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Marketplace Financial Advisor

Do You Need a Financial Advisor?


Tracy Atwood

By Tracy Atwood, CFP®, RFC®

he world of investing is more complex today than before. In the past, asset allocation focused on three key asset classes: stocks, bonds and cash. That seems pretty simple, right? Well, these days with just domestic investing alone, stocks and bonds can be sliced and diced into several different asset classes. For example, stocks are categorized as either growth or value and then broken down by size (large, medium or small), all of which can perform differently in certain economic environments. Throw in foreign markets, commodities, precious metals and alternative investing, just to name a few popular headliners, and the investment environment becomes very complicated. So do you need an advisor? In today’s world an advisor is more important than ever, especially when it comes to planning for retirement years. Some may argue that in the “Information Age” access to so much more data means one can make good decisions alone with a little research. I think the opposite. There is too much information out there. It is information overload, even to somebody who has been in the industry 20+ years. The amount of information and conflicting opinions is daunting, to say the least. Between market changes, hundreds of thousands of product offerings to pick from, changes in laws and conflicting media and advertising… what do you do? You seek advice from an advisor who dedicates their career to evaluating these things every day. Whether you are looking for an advisor or want to make an advisor change, keep these key questions in mind: What are the advisor’s credentials? Credentials to look for are the CFP® (Certified Financial Planner), ChFC (Chartered Financial Consultant), PFS (Accredited Personal Financial Specialist), and RFC® (Registered Financial Consultant). Does the advisor work with other people you know personally? Ask your friends and colleagues who they work with and ask if they would recommend them. Also, other professionals you work with, such as attorneys and CPAs, will often refer to people based on shared client experiences. How is the advisor compensated? Commission-driven or fee-only? Many times commissiondriven brokers are more concerned about their next commission or transaction versus servicing their existing clients. With a fee-only advisor, typically the longer they keep you happy as a client and the better the performance of the account, the more they are compensated. In other words, the client and advisor goals are aligned. What is the advisor’s background and experience? Investment philosophy? Average portfolio size managed for a typical client? How many clients does the advisor have? What are the total assets under management? Do you like the advisor? This is perhaps the most important and often-overlooked question. Do you have an easy rapport and do they seem genuinely interested in you? Don’t feel pressured to make a decision. Just as with a doctor recommending major surgery, it never hurts to get a second opinion before investing. For a free, detailed Consumer’s Guide to Selecting a Financial Advisor and the 13 questions you should ask, contact Retirement Investment Advisors at 842.3443. Tracy Atwood is a financial advisor with Retirement Investment Advisors, which has been recognized 29 times in national publications as one of the top fee-only investment advisory firms in the nation.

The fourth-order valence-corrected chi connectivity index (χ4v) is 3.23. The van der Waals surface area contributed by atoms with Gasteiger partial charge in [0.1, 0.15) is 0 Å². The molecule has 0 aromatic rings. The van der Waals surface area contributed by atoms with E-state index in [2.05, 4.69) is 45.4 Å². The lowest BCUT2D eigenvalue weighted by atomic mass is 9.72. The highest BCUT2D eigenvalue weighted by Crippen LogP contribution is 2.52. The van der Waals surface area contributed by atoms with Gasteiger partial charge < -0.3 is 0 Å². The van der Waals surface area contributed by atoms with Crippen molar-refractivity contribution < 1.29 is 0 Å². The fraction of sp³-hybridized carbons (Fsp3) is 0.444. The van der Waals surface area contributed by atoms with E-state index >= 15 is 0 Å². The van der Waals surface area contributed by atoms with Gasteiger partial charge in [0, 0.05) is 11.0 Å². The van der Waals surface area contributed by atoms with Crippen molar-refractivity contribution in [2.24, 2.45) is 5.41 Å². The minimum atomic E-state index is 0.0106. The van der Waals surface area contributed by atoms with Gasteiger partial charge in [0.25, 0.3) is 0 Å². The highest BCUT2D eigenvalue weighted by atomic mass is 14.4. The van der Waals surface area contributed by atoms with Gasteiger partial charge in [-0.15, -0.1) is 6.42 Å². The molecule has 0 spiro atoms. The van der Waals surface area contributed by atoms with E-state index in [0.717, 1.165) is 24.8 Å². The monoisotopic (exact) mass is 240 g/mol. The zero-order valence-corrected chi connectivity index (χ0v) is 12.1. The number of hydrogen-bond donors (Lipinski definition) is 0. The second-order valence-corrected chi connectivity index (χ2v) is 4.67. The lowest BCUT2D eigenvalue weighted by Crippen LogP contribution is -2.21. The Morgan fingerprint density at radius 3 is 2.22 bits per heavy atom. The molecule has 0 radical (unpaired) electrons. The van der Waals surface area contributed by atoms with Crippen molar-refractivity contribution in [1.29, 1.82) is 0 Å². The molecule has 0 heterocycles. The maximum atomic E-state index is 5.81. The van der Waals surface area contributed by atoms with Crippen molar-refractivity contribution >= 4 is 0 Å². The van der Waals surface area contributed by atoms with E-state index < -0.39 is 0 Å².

This article appeared in Southwestern Publishing’s June 2009 issues. It is reproduced with permission. © 2009 Southwestern Publishing

Do you need a Financial Advisor  

Do you need a Financial Advisor

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